- Yes, I Am Blind - Another quiet song, following on from the previous track with an introspective look at the singer's emotions and feelings. "No, I can't see the good things", he almost whispers, a smack in the face to those who would claim there's a silver lining. Slowly, he turns his focus to God, asking him to intervene if he can. Fading out with a textbook repeated line, this rather bitter song isn't easy to listen to, but rewarding. Not released as a single. "God, come down / If you're really there / Well, you're the one who claims to care"
- Lucky Lisp - A playful and entertaining song, here Morrissey recovers from the previous track's melancholy to celebrate a friend's newly-found successes. Rumours abound that this song is one of many in Moz's canon written about Johnny Marr, and it is certainly applicable. Not released as a single. "When your gift unfurls / When your talent becomes apparent / I will roar from the stalls"
- Suedehead - The second track from Viva Hate, and an excellent track to choose, being reminiscent of late-Smiths songs in the guitarwork and singing style. On top form, Morrissey takes the part of one half of a troubled relationship. Does our subject really want to be left on their own, or are they afraid to admit how much they'd miss the things they criticise? The refrain of "it was a good lay" seems to admit defeat, but there is hope left in his voice as it fades out. Released as a single in 1988 (the first as a solo artist), reaching number five. "Why do you come here / When you know it makes things hard for me? When you know, oh..."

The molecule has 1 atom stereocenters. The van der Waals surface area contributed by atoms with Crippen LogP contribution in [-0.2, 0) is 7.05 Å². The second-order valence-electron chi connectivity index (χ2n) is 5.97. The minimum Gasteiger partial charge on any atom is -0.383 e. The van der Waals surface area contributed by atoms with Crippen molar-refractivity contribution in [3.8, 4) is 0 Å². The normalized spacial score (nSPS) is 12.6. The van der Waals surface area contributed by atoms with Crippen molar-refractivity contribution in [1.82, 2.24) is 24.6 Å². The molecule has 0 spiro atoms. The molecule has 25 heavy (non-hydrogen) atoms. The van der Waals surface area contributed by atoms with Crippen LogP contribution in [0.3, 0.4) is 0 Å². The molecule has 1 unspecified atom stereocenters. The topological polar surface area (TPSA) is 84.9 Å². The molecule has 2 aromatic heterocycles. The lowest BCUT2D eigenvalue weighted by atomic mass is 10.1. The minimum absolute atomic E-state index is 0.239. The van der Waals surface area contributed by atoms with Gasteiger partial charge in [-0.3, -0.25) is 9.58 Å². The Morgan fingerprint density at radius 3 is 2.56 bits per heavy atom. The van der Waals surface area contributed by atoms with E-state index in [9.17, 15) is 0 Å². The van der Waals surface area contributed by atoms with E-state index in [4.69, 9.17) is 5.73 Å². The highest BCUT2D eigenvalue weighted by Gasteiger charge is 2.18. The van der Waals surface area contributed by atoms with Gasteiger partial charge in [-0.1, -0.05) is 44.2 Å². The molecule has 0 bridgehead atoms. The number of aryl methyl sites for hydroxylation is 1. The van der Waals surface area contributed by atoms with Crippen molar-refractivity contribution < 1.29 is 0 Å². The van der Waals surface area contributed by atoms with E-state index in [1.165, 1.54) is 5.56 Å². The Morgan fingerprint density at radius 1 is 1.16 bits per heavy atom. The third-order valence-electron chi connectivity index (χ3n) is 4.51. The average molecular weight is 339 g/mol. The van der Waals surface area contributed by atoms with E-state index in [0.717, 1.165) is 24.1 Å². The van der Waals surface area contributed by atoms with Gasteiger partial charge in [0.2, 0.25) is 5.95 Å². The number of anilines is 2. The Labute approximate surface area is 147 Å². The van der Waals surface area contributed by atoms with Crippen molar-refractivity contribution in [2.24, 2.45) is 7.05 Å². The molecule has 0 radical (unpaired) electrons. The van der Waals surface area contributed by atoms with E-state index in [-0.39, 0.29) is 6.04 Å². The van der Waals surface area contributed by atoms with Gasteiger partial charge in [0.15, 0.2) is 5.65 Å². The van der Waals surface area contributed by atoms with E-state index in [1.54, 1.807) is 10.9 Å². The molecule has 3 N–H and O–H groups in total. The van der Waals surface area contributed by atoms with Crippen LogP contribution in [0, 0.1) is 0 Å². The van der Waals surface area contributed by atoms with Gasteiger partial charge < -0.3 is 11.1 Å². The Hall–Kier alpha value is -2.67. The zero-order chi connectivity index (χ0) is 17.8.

- Disappointed - A bombastic drum kicks off the final track on the LP, originally a B-side but working perfectly as the ending to a rather nice record. Self-deprecating as ever, Morrissey sings about his life and the people around him, and how he feels so "truly disappointed" by it all. The ending line, "Goodnight, and thank-you", works perfectly, finishing the performance in the traditional way. Not released as a single. "This is the last song I will ever sing ("Yeah!") / No, I've changed my mind again ("Aww...") / Goodnight, and thank you"
Morrissey was quick to cement himself as a solo artist, having tumbled out of the whirlwind romance that was The Smiths. He had previously called the band his life-support machine, and many simply didn't believe Manchester's favourite son could work quite as well as when he had Marr behind him. If Viva Hate had failed to convince them, Bona Drag surely couldn't, featuring some truly outstanding work. The two tracks from his first LP help flesh it out even further, giving us a better picture of the star at one of the peaks of his career; throughout the 90's, he would largely be ignored by his home country, instead finding support in the USA.
It is interesting to note that on several of the tracks on this collection, Morrissey is joined by Mike Joyce and Andy Rourke, a.k.a. the other two Smiths.